Christians from around the world came to the Calvin Symposium on Worship in Grand Rapids, Michigan the last week of January, 2011. They sang together at numerous worship services, vespers and workshops, joyfully joined by their unity of faith.
But for many, the songs of The Psalm Project from the Netherlands evoked an even deeper connection, like that of a reunion - a homecoming. Three musicians from this Dutch group joined forces with local musicians to introduce contemporary versions of a dozen Genevan psalms. The melodies and texts of these psalms, still clearly sounding in the fresh arrangements, brought tears to the eyes of many, because of their association with a covenant of faith going back generations.
The Psalm Project is multi-cultural (like the Genevan psalms themselves) but the driving force behind it is a deeply rooted, Dutch tradition (unbroken for 450 years), of singing from the psalm book that John Calvin compiled in Geneva. This tradition, transplanted by Dutch immigrants to North America where it has since been largely lost, has been waning steadily in Holland as well.
Eelco Vos, the composer and pianist for The Psalm Project, stands in this tradition. He brought along, to show at the Symposium, the small, well-worn 'Psalmen' book that he got from his grandfather on his fifth birthday, and from which he had to regularly memorize verses. As a child and teenager, these psalms seemed to him remote from the modern world, while still echoing the strong faith of the many generations that have sung them.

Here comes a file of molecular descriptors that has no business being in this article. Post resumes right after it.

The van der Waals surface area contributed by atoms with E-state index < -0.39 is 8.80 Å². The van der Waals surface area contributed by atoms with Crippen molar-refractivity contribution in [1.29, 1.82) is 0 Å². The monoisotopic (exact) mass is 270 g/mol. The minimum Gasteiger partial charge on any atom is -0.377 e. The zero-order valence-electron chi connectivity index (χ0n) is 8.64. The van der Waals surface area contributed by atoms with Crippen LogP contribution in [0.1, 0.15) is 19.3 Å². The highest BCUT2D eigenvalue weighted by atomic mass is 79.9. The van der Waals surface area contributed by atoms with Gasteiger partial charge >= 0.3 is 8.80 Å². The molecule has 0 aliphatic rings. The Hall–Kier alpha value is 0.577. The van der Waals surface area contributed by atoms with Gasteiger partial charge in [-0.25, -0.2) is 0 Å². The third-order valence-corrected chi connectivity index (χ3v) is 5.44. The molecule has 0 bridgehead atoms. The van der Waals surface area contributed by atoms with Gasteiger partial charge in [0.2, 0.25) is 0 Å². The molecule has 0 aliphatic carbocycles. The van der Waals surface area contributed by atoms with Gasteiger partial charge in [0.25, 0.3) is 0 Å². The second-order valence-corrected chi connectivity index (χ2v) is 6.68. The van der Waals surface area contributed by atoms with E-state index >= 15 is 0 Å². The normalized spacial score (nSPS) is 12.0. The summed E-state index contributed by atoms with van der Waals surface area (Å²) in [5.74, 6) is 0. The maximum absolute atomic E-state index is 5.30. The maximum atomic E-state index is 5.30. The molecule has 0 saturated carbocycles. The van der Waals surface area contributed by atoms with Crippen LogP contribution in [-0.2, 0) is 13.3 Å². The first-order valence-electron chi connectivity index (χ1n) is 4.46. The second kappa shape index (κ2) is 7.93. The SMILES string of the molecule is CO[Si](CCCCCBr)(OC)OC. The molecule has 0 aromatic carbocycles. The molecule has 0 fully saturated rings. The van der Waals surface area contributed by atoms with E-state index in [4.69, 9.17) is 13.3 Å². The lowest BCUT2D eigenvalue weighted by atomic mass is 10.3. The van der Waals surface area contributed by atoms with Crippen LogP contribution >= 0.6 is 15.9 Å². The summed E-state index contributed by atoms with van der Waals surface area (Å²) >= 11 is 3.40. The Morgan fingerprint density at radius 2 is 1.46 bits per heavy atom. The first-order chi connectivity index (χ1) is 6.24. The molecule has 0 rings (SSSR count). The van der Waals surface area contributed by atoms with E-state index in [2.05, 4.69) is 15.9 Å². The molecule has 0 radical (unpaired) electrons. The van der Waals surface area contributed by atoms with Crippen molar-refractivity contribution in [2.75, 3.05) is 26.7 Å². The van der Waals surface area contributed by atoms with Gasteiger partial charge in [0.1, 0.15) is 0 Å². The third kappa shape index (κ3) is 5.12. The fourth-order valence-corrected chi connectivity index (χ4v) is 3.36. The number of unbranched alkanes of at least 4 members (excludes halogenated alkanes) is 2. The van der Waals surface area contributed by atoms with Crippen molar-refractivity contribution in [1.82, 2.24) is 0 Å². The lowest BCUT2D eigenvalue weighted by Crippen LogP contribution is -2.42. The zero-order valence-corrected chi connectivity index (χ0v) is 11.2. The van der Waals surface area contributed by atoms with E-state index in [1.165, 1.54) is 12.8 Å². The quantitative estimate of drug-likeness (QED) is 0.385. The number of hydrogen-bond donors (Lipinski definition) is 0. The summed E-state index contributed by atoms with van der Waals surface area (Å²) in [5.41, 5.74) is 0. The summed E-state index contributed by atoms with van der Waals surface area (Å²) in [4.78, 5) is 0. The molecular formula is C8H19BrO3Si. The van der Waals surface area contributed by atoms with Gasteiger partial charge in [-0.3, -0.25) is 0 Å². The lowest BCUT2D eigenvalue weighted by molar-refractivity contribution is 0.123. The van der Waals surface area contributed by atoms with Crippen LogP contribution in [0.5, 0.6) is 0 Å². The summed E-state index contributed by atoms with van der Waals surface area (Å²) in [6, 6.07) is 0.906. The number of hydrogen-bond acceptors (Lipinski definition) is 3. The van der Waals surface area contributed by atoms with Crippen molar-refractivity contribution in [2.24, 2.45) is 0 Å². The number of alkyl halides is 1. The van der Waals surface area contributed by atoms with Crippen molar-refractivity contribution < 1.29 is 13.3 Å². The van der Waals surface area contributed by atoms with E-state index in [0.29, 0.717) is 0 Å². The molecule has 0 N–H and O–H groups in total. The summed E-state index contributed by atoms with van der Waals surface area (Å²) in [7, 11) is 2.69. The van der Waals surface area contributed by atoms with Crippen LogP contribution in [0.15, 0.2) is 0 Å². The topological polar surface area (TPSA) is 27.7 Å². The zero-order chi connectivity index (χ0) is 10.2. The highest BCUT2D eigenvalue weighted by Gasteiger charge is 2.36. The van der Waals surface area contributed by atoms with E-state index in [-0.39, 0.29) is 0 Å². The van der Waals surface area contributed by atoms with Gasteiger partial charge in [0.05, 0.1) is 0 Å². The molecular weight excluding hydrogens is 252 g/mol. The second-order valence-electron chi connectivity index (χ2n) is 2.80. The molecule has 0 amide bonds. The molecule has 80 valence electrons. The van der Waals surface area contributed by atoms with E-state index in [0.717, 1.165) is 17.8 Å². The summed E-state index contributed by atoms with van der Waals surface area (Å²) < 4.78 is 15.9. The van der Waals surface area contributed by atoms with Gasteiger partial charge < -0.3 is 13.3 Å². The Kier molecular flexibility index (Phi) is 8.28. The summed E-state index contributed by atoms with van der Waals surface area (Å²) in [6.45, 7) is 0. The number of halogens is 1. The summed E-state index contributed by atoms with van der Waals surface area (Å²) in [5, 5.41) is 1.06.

Eelco wanted to preserve this treasure when he first set out to make contemporary arrangements of some Genevan psalms. In one of the Symposium workshops he explained how musical language has developed since Calvin's day, and how arrangements can be made to make old songs accessible to modern audience. These include such things as simplifying the tonality, adding development to the song with choruses and bridges, and keeping the text modern and straight-forward.
The results are richly rewarding. For the many who have grown to appreciate popular styles, guitars, percussion and other instruments in worship, The Psalm Project settings seem natural, even while the ageless beauty of the texts and melodies make them sublime. During the ten day family reunion of The Psalm Project with folks in Grand Rapids, Michigan, this was experienced over and over again.
The Psalm Project left behind a memento - the newly minted CD of thirteen of their psalms sung in English. (You can watch music videos of four of these by clicking the Psalm links on the left.) These are wonderful to listen to, and as worthwhile having as any WOW CD. But the psalms are meant for singing and the real hope is that they find their way into worship services where they can inspire new shoots from our spiritual and cultural roots.
Henry de Jong, February, 2011
This article appears in the
Feb. 28, 2011 issue of